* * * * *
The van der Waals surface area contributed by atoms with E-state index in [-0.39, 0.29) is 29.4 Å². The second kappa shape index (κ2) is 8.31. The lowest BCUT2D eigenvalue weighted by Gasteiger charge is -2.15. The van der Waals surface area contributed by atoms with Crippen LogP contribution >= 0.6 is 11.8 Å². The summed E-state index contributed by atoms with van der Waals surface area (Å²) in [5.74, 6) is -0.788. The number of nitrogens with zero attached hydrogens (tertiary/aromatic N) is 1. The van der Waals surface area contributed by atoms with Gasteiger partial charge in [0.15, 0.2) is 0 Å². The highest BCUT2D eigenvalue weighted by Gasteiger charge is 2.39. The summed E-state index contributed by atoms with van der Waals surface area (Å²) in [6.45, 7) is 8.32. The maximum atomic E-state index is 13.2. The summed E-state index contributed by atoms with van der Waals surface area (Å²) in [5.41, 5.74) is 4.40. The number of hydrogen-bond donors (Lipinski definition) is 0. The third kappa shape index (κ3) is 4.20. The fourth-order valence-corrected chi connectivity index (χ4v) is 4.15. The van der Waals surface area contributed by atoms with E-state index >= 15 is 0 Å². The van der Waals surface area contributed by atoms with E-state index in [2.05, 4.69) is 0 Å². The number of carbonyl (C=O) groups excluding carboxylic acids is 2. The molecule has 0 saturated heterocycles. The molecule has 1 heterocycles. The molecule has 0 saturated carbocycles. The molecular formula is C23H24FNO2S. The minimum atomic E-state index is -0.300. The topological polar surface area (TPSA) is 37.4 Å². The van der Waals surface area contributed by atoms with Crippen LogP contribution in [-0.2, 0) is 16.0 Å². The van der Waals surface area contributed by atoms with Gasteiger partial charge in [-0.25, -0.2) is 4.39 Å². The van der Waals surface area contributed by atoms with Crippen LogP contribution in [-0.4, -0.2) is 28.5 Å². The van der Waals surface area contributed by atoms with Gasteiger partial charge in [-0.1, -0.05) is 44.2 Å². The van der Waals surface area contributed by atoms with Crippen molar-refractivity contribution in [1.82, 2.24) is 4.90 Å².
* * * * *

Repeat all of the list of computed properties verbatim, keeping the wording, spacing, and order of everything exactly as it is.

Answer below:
The van der Waals surface area contributed by atoms with E-state index in [-0.39, 0.29) is 29.4 Å². The second kappa shape index (κ2) is 8.31. The lowest BCUT2D eigenvalue weighted by Gasteiger charge is -2.15. The van der Waals surface area contributed by atoms with Crippen LogP contribution >= 0.6 is 11.8 Å². The summed E-state index contributed by atoms with van der Waals surface area (Å²) in [5.74, 6) is -0.788. The number of nitrogens with zero attached hydrogens (tertiary/aromatic N) is 1. The van der Waals surface area contributed by atoms with Gasteiger partial charge in [0.15, 0.2) is 0 Å². The highest BCUT2D eigenvalue weighted by Gasteiger charge is 2.39. The summed E-state index contributed by atoms with van der Waals surface area (Å²) in [6.45, 7) is 8.32. The maximum atomic E-state index is 13.2. The summed E-state index contributed by atoms with van der Waals surface area (Å²) in [5.41, 5.74) is 4.40. The number of hydrogen-bond donors (Lipinski definition) is 0. The third kappa shape index (κ3) is 4.20. The fourth-order valence-corrected chi connectivity index (χ4v) is 4.15. The van der Waals surface area contributed by atoms with E-state index >= 15 is 0 Å². The van der Waals surface area contributed by atoms with E-state index in [2.05, 4.69) is 0 Å². The number of carbonyl (C=O) groups excluding carboxylic acids is 2. The molecule has 0 saturated heterocycles. The molecule has 1 heterocycles. The molecule has 0 saturated carbocycles. The molecular formula is C23H24FNO2S. The minimum atomic E-state index is -0.300. The topological polar surface area (TPSA) is 37.4 Å². The van der Waals surface area contributed by atoms with Crippen LogP contribution in [-0.2, 0) is 16.0 Å². The van der Waals surface area contributed by atoms with Gasteiger partial charge in [-0.25, -0.2) is 4.39 Å². The van der Waals surface area contributed by atoms with Crippen LogP contribution in [-0.4, -0.2) is 28.5 Å². The van der Waals surface area contributed by atoms with Gasteiger partial charge in [-0.1, -0.05) is 44.2 Å². The van der Waals surface area contributed by atoms with Crippen molar-refractivity contribution in [1.82, 2.24) is 4.90 Å².